This selection appeared as a signed article in the New Republic for October 17, 1928.
THUS far in the campaign, Mr. Hoover has maintained complete silence on a problem second to none in importance to the future well-being of the country--how to safeguard the public interest in the development of our electric power resources. Here is a subject within the field of Mr. Hoover's special interest and experience.
Perhaps before the close of the campaign he will choose to educate the public mind upon this problem. The more is this to be wished, since Mr. Hoover's past record on this issue reveals a significant shift of attitude. To this record, then, until he discloses his present mind, attention is invited.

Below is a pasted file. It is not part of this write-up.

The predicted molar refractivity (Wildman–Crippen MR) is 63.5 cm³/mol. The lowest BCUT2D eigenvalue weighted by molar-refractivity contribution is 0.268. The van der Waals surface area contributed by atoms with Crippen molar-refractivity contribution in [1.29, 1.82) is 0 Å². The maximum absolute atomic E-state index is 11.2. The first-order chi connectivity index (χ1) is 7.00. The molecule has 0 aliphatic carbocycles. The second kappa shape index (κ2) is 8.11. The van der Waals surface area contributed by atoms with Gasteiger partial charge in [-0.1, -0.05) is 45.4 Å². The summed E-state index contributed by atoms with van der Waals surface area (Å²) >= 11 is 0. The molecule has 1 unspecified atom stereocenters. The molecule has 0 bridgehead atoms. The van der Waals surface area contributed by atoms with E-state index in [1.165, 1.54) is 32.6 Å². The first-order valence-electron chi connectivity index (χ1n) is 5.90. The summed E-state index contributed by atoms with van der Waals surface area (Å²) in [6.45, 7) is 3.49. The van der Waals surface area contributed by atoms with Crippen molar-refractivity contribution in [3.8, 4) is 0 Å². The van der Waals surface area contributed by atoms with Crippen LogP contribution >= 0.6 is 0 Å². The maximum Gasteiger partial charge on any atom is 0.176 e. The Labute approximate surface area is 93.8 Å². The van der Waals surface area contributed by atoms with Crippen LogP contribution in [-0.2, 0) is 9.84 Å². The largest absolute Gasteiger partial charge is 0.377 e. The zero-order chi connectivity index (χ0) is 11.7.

In October, 1923, before the Superpower Conference, Mr. Hoover took this position:
I am not here to advocate federal super-regulation of interstate movement of power. I believe that power development and distribution would find its greatest solution in co-ordinated state regulation, perhaps with assistance and co-operation of the federal government, rather than in any super-structure of authority such as has been found necessary in transportation unless, of course, necessities of the case cannot be attained otherwise. . . .
These views he elaborated in 1924 in his address before the National Electric Light Association:
But today through longer transmission and interconnection the state boundaries in power distribution are disappearing. Moreover, the control of much of our water resources lies in the federal government, and